Plans advancing for Comet’s Sarnia cellulosic sugar plant

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Andrew Richard, founder of Comet Biorefining

Comet Biorefining has begun detailed design work for a manufacturing plant it plans to build in Sarnia (Canada) to turn corn stalks and leaves, as well as wheat straw, into sugar for industrial uses.

CEO Rich Troyer said the company’s move into the detailed design phase follows this week’s announcement that Comet has completed a round of equity financing led by new investor, PM Equity Parnership, the corporate venture and private equity investment arm of Philip Morris International. Bioindustrial Innovation Canada (BIC) and Sofinnova Partners also participated.

Sarnia-based Bioindustrial Innovation Canada is a government-funded non-profit agency that helps companies develop renewable and bio-based technologies. Josko Bobanovic, from Paris-based venture capital firm Sofinnova Partners, said it is looking forward to supporting the Comet management team as it develops the company and its technology.“Comet’s project is now well-positioned to enable profitable productions of truly commercial quantities of second-generation sugars and co-products for bio-based applications,” Bobanovic said.

Comet’s decision to locate its first commercial-scale manufacturing operation in Sarnia came after Bioindustrial Innovation Canada, along with its partners in agriculture and industry, went looking for opportunities to turn crop residue into sugar for industrial use.That led BIC to Comet, based at the Stiller Centre in the Western University Research Park in London, a company with the type of technology the group was looking for, as well as an ability move to commercial scale production within a few years.

Comet says its cellulosic sugar is cost and quality-competitive with products made from corn and sugarcane, but doesn’t impact food production.

“We’re very excited to lock in that relationship more formally with an investment from BIC, and we’re looking forward to working with them as we advance the project and build the plant in Sarnia,” Troyer said.

“BIC’s recent investment allows us to continue to support Comet Biorefining’s mission to integrate regional agricultural based supply chains with innovative new technology partners and enable Sarnia-Lambton to become a leader in the development of sustainable, bio-based products,” BIC executive director Sandy Marshall said in a news release.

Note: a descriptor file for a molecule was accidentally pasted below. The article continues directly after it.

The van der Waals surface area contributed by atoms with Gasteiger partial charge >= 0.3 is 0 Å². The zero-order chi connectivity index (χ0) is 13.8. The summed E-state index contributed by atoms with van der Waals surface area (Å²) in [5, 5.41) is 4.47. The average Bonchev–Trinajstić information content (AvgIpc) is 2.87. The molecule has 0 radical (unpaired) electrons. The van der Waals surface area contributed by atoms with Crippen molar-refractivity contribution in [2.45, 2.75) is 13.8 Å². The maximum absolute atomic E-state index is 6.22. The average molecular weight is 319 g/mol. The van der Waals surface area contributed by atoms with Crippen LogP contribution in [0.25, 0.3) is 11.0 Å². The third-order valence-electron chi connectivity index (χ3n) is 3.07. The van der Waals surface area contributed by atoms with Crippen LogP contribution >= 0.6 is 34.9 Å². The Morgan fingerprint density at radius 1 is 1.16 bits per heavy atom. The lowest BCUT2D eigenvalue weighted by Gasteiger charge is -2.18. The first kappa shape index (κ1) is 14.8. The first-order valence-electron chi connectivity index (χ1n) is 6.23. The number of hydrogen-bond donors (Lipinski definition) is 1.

The new found of equity financing will be used to advance commercialization of Comet’s sugar production platform and fund construction of the company’s projection facility in Sarnia.

“This equity financing will be an important source of capital, going into the project,” Troyer said.

Last year, federally-funded Sustainable Development Technology announced just over $10.8 million for the Comet project.

Comet Biorefining is also partnering with the newly formed Cellulosic Sugar Producers Cooperative, which launched a campaign to sign up farmers as investors and suppliers for the plant. As well as being paid for the corn stover and wheat straw they supply, co-op members will receive a share of proceeds from the manufacturing site.

 Sarnia located in Ontario, Canada, is developing into a plant based chemistry cluster  from an historically oil-based chemistry one. In 2015, BioAmber opened a $141 million plant that manufactures 30,000 metric tons (66,000,000 lb) of bio-succinic acid per year, a diacid made from the fermentation of sugar used to make plastics, lubricants, paint, cosmetics, food additives, and other products. https://bioplasticsnews.com/2014/03/10/bioplastic-bio-succinic-acid/

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